NIH study links cell phone radiation to cancer in male rats

New studies from the National Institutes of Health — specifically the National Toxicology Program — find that cell phone radiation is potentially linked with certain forms of cancer, but they’re far from conclusive. The results are complex and the studies have yet to be peer-reviewed, but some of the findings are clearly important enough to warrant public discussion.

An early, partial version of this study teasing these effects appeared in 2016 (in fact, I wrote about it), but these are the full (draft) reports complete with data.

Both papers note that “studies published to date have not demonstrated consistently increased incidences of tumors at any site associate with exposure to cell phone RFR [radio frequency radiation] in rats or mice.” But the researchers felt that “based on the designs of the existing studies, it is difficult to definitively conclude that these negative results clearly indicate that cell phone RFR is not carcinogenic.”

In other words, no one has taken it far enough, or simulated the radio-immersion environment in which we now live, enough to draw conclusions on the cancer front. So this study takes things up a notch, with longer and stronger exposures.

The studies exposed mice and rats to both 900 MHz and 1900 Mhz wavelength radio waves (each frequency being its own experiment) for about 9 hours per day, at various strengths ranging from 1 to 10 watts per kilogram. For comparison, the general limit the FCC imposes for exposure is 0.08 W/kg; the absolute maximum allowed, for the extremities of people with occupational exposures, is 20 W/kg for no longer than 6 minutes. So they were really blasting these mice.

“The levels and duration of exposure to RFR were much greater than what people experience with even the highest level of cell phone use, and exposed the rodents’ whole bodies. So, these findings should not be directly extrapolated to human cell phone usage,” explained NTP senior scientist John Bucher in a news release accompanying the papers. “We note, however, that the tumors we saw in these studies are similar to tumors previously reported in some studies of frequent cell phone users.”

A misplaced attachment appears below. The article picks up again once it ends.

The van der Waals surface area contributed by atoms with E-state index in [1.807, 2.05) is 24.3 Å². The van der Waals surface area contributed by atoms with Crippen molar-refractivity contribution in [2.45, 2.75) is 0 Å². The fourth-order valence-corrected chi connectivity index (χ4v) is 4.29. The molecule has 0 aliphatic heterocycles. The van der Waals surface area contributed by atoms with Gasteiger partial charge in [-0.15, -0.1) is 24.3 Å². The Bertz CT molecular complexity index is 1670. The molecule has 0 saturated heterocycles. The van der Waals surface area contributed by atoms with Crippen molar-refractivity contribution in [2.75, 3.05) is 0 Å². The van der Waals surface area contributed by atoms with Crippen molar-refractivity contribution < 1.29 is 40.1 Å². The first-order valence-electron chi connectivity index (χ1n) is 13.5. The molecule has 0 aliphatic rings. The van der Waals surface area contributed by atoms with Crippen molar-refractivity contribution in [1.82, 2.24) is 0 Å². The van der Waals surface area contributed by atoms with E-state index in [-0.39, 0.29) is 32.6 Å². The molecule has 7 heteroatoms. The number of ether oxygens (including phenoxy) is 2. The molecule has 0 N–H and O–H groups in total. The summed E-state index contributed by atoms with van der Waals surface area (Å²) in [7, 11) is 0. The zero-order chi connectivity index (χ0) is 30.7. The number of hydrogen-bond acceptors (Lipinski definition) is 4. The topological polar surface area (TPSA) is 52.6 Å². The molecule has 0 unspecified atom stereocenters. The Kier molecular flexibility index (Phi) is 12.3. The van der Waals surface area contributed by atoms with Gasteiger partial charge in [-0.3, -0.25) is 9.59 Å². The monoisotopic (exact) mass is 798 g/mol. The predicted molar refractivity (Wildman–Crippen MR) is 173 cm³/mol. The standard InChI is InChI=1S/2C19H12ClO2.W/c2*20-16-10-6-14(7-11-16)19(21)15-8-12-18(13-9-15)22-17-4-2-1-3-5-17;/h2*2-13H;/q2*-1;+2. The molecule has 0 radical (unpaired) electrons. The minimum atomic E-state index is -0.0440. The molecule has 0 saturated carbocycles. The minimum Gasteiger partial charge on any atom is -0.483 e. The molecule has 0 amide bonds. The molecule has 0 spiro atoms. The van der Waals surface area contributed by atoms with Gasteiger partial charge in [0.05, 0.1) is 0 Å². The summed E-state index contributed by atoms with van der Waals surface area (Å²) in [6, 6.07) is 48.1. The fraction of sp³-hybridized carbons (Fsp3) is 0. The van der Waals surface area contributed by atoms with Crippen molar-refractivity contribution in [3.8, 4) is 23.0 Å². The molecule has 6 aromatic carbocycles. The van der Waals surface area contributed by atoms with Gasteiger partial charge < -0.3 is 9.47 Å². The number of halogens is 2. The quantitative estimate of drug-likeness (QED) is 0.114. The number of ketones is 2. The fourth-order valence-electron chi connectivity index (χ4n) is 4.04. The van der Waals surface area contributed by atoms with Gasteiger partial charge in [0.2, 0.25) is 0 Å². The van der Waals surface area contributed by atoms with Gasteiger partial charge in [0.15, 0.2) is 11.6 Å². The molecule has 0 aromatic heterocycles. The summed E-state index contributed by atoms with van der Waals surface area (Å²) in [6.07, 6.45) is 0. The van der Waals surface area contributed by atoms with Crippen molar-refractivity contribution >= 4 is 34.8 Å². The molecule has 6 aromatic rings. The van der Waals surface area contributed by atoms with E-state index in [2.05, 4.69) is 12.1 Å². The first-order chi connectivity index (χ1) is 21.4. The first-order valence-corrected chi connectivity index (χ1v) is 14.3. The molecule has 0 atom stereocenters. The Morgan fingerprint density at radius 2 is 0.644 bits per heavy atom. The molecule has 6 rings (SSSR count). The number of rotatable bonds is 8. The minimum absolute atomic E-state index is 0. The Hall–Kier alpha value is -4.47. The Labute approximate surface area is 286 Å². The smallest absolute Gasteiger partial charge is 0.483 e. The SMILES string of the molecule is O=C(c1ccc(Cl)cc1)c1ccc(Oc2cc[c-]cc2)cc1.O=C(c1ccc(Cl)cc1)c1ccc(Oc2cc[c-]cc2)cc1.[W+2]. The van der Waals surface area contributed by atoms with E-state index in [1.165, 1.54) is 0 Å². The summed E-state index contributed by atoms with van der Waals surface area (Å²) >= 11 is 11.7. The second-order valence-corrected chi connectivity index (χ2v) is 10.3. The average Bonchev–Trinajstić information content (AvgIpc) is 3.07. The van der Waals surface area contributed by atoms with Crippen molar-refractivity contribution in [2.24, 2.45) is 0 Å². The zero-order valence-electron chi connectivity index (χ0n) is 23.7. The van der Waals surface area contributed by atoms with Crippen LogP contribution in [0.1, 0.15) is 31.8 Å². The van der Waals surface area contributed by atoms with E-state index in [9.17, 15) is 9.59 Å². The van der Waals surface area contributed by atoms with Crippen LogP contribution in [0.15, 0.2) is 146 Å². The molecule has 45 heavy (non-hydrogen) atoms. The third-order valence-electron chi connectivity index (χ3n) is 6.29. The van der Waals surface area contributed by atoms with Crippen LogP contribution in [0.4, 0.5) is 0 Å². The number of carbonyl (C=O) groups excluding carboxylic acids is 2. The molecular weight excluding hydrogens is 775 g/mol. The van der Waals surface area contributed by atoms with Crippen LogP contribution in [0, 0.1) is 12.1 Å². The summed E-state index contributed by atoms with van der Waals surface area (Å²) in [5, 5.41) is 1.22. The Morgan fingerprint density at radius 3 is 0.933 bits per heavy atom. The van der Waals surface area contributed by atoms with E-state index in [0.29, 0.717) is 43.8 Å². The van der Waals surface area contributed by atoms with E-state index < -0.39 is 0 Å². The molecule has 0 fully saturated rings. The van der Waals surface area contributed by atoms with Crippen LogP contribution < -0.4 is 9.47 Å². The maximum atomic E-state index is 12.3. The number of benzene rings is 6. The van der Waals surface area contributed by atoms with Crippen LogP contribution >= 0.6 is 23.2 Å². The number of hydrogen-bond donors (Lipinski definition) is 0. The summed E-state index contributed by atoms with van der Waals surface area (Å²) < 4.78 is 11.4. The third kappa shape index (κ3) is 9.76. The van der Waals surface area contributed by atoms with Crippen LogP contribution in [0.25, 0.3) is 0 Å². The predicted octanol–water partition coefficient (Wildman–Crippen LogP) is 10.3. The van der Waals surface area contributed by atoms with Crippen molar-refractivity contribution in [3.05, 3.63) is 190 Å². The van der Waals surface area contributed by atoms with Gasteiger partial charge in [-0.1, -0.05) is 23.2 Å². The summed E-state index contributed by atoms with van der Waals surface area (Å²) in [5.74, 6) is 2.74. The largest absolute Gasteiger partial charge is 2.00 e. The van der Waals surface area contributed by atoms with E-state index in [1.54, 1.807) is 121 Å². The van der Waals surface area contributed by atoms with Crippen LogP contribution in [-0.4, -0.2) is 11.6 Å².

The rodents were examined for various health effects after various durations, from 28 days to 2 years.

Before I state the conclusions, a note on terminology. “Equivocal evidence” is just above “no evidence” on the official scale, meaning “showing a marginal increase of neoplasms that may be test agent related.” In other words, something statistically significant but ultimately still somewhat mysterious. “Some evidence” is above that, meaning a more measurable response, followed by the also self-explanatory “clear evidence.”

At 900 MHz:

Some evidence linking RFR with malignant schwannoma in the hearts of male rats, no evidence for same in female rats. Equivocal evidence linking exposure to malignant brain glioma in females. Other tumors of various types in both sexes “may have been related to cell phone RFR exposure,” meaning the link is unclear or numbers aren’t conclusive. Less serious “nonneoplastic lesions” were more frequent in exposed males and females.

At 1900 MHz:

Equivocal evidence of carcinogenicity in lung, liver and other organ tissues in both male and female mice.

Although I would hesitate to draw any major conclusions from these studies, it seems demonstrated that there is some link here, though the level of radiation was orders of magnitude beyond what a person would ever experience in day to day life. As the researchers point out, however, relatively short-term studies like this one do little to illuminate the potential for harm in long-term exposure, such as babies who have never not been bathed in RF radiation.

An interesting side note is that the radiation-exposed rodents of both types lived significantly longer than their control peers: 28 percent of the original control group survived the full 2 years, while about twice that amount (48-68 percent) survived in the exposed group.

Two explanations are proffered for this strange result: either the radiation somehow suppressed the “chronic progressive nephropathy” that these mice tend to suffer from as they age, or possibly reduced feed intake related to the radiation might have done it. Either way, no one is suggesting that the radiation is somehow salutary to the rodents’ constitutions.